Returned from summer break, I am starting off with a short overview of a number of recent publications on the ECHR. The new publications on the ECHR are:
* Andrew Drzemczewski, 'L'élection du juge de l'Union européenne à law Cour européenne des droits de l'homme', Revue trimestrielle des droits de l'homme, no. 195 (2013) pp. 551-563.
* Monika Ambrus, 'The European Court of Human Rights and standards of proof in religion cases', Religion and Human Rights, vol. 8, no. 2 (2013) pp. 107-137.
* Virginia Mantouvalou, 'Labour Rights in the European Convention on Human Rights: An Intellectual Justification for an Integrated Approach to Interpretation', Human Rights Law Review, vol. 13, no. 3 (2013).
* From last year, but I had not noticed it earlier: C. Stubberfield, 'Lifting the organisational veil: positive obligations of the European Union following accession to the European Convention on Human Rights', Australian International Law Journal, vol. 19 (2012) pp. 117-142.
* And on the online resource Open Democracy, Marco Duranti of the University of Sydney has published 'Strasbourg Court is Anti-Democratic Just As Its Founders Intended'.
Secondly, there is a new publisher for the Court's official series of leading cases (which were previously published by Carl Heymanns Verlag), the Reports of Judgments and Decisions: the Dutch publisher Wolf Legal Publishers. This is the new publisher's own information on the series:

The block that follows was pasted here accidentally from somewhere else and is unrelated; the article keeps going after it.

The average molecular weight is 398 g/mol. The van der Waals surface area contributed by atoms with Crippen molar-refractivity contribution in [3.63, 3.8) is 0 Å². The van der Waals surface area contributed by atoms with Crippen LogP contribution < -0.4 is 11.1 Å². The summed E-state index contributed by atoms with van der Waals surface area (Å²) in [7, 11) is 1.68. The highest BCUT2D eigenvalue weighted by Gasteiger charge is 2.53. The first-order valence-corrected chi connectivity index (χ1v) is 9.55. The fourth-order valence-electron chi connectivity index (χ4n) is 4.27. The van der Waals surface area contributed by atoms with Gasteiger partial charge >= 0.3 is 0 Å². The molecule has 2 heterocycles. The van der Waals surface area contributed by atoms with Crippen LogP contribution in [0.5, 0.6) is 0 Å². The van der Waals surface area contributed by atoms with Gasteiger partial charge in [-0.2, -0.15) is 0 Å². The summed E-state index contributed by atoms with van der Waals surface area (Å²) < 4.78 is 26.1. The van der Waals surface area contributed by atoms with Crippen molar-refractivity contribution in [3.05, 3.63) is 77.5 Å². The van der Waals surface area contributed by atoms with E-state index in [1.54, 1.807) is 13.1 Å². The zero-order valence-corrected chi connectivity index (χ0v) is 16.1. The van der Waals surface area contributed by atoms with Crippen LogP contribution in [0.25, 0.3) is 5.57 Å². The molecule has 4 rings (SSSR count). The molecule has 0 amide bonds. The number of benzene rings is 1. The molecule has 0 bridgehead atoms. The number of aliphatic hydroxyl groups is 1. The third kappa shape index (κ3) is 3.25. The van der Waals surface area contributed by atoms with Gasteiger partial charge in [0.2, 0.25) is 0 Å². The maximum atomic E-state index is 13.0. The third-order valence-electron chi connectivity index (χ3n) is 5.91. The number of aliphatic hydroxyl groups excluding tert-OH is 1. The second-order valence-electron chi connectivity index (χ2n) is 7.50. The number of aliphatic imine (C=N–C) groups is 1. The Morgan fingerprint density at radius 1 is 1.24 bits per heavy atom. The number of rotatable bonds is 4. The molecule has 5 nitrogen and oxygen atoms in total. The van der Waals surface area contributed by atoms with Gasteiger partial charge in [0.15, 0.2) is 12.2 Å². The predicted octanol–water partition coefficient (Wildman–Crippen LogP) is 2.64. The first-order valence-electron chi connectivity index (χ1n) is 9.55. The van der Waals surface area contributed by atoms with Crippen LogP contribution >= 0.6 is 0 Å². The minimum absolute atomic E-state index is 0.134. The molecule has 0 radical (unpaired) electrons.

This series is an official publication of the Court’s leading judgments and decisions identified by the Court’s Jurisconsult and formally selected by the Bureau, composed of the Court’s most senior judges. The composition of the Reports for the years 2008 to 2013 is available on www.echr.coe.int (under Case-
The Reports are designed primarily for legal professionals, libraries and academics and are edited by the Court’s Registry. Each volume contains a series of cases or extracts of cases, preceded by a summary prepared by the Registry. Each summary contains a case description, keywords and key notions in addition
to the facts of the case and the Court’s main findings.
Cases are presented in five to six volumes every year, accompanied by an index listing them both alphabetically (by applicant and by respondent State) and analytically (by Article(s) of the European Convention on Human Rights)The current backlist of the series starts with 2008, for which the full set will be available from September 2013. The set for 2009 will be made available later in 2013, with the 2010 and 2011 sets to follow thereafter. This print series complements the case-law information available on the Court’s website.